In Washington, D.C., rental income is considered business income. Proprietors, trusts, and business entities that are not a corporation are deemed unincorporated businesses. If you operate as an unincorporated business, you must file a D-30 Unincorporated Franchise Return, with the D.C. Office of Tax and Revenue, each year that the business has a gross income over $12,000 (whether or not it has a net income).
Note: Gross income determines if you need to file. Gross income includes revenue from all D.C. sources after you deduct the cost of goods sold, but before you take off expenses and other deductions allowed when you calculate the net income.
An unincorporated business in D.C., with a gross income over $12,000 from any of (but not limited to) the activities listed below, must also file a D-30 return:
- Rental of real or tangible personal property
- Leasing of real or tangible personal property
- Any other similar arrangement
In addition, if you (the business) sell the property, even if there is no tax due, then you (the business) are required to file a final D-30.
Note again: According to the D-30 tax form, an unincorporated business with a gross income of $12,000 or less does not need to file a D-30 return or pay the $100 minimum franchise tax. But please keep reading. In our experience, if you do what the D-30 form says and you do not file a D-30 and pay the $100 minimum franchise tax, when it comes time to renew your license, you may be issued a Notice of Non-Compliance. If that happens, it can lead to a “Clean Hands” certification issue – the tax office will stop the renewal process to ask you why no return was filed. In some cases, by the time this is resolved with the tax office, you will be past the renewal date of the license, causing you to pay late fees to initiate the renewal. Our advice: To save yourself from future headaches, consider filing a D-30 tax return to show you made less than $12,000.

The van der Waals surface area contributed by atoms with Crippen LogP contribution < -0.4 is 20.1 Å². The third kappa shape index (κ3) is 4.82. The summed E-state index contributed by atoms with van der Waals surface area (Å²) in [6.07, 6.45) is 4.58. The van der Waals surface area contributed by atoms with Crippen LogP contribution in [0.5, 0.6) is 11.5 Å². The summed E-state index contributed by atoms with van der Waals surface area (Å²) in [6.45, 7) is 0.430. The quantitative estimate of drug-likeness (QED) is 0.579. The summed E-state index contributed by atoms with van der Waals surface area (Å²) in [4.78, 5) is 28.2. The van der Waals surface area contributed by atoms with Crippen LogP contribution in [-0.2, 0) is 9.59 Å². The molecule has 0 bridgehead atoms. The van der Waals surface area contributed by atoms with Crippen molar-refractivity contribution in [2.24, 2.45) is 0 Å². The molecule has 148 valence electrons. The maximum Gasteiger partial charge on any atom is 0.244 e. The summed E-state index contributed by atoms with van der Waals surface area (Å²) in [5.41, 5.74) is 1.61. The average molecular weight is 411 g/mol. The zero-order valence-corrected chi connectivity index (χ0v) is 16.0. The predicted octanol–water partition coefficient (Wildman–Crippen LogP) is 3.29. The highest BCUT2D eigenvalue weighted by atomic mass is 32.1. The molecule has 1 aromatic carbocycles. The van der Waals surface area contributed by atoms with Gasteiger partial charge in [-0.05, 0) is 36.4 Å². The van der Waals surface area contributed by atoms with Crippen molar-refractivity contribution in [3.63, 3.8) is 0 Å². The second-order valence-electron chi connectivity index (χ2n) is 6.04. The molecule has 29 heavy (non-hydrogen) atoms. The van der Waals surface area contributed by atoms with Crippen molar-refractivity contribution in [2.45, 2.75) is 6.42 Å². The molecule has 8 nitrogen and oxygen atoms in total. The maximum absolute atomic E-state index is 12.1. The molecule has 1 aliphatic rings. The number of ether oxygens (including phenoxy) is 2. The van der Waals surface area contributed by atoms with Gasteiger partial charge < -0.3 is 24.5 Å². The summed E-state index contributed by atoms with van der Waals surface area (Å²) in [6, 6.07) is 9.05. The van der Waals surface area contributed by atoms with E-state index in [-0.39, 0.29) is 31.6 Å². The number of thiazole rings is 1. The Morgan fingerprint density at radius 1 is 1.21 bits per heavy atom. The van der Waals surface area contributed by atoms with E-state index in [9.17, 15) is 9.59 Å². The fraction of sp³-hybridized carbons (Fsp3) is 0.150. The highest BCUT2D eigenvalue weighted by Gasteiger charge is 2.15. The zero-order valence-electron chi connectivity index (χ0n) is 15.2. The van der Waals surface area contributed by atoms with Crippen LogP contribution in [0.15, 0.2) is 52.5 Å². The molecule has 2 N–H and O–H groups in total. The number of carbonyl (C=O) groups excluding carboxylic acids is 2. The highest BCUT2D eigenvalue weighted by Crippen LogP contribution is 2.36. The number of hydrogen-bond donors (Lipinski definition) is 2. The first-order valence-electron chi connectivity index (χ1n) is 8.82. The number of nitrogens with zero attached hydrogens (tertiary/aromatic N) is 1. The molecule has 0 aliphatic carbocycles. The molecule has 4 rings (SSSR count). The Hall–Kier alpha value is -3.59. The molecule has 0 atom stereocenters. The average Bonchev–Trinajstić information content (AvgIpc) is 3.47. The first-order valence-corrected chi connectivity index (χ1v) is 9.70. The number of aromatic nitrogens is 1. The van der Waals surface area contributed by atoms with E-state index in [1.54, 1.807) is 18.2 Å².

Aside from the D-30, you may have to file other D.C. returns if you have other business activities with a gross income of $12,000 or less, and you operated as:
- a partnership – file a Form D-65.
- a D.C. resident sole proprietor – Form D-40.
- a D.C. resident trust – file a Form D-41.
If a corporation owns your property, that corporation would file a D-20.
What if, for tax purposes, I claim another state as my home state and file taxes there?
If your principal domicile for tax purposes is other than D.C., you should speak with your tax professional about how this may affect you. You are required to file this tax return even if you are not a resident of the District.
What if I am not a US citizen? Am I required to file a D-30?
If you would not be subject to personal income tax returns because this is considered business income you may likely be subject to the tax. We recommend that you speak with an accountant who can provide advice on your specific case.
As a friendly reminder, RentJiffy is not a tax service or accounting service. You should seek competent advice from your tax professional about this or any other matters related to taxes.